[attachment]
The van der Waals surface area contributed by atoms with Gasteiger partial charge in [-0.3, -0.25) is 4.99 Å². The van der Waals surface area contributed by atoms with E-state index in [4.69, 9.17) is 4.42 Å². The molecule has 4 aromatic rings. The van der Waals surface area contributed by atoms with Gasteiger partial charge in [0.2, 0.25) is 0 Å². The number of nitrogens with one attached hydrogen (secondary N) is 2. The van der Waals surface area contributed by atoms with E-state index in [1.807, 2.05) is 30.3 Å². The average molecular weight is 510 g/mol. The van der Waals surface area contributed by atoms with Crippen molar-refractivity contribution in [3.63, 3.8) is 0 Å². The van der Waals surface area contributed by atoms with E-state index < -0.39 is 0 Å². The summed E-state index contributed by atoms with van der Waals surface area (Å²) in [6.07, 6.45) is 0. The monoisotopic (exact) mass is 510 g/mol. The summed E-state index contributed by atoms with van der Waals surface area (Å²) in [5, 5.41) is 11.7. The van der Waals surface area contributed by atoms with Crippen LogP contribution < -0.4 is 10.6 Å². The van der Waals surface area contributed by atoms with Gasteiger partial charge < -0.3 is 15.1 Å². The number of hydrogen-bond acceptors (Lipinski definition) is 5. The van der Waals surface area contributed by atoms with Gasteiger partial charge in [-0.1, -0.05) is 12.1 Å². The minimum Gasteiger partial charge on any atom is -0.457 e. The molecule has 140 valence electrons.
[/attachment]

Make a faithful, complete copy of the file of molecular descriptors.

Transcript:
The van der Waals surface area contributed by atoms with Gasteiger partial charge in [-0.3, -0.25) is 4.99 Å². The van der Waals surface area contributed by atoms with E-state index in [4.69, 9.17) is 4.42 Å². The molecule has 4 aromatic rings. The van der Waals surface area contributed by atoms with Gasteiger partial charge in [0.2, 0.25) is 0 Å². The number of nitrogens with one attached hydrogen (secondary N) is 2. The van der Waals surface area contributed by atoms with E-state index in [1.807, 2.05) is 30.3 Å². The average molecular weight is 510 g/mol. The van der Waals surface area contributed by atoms with Crippen molar-refractivity contribution in [3.63, 3.8) is 0 Å². The van der Waals surface area contributed by atoms with E-state index < -0.39 is 0 Å². The summed E-state index contributed by atoms with van der Waals surface area (Å²) in [6.07, 6.45) is 0. The monoisotopic (exact) mass is 510 g/mol. The summed E-state index contributed by atoms with van der Waals surface area (Å²) in [5, 5.41) is 11.7. The van der Waals surface area contributed by atoms with Crippen LogP contribution < -0.4 is 10.6 Å². The van der Waals surface area contributed by atoms with Gasteiger partial charge < -0.3 is 15.1 Å². The number of hydrogen-bond acceptors (Lipinski definition) is 5. The van der Waals surface area contributed by atoms with Gasteiger partial charge in [-0.1, -0.05) is 12.1 Å². The minimum Gasteiger partial charge on any atom is -0.457 e. The molecule has 140 valence electrons.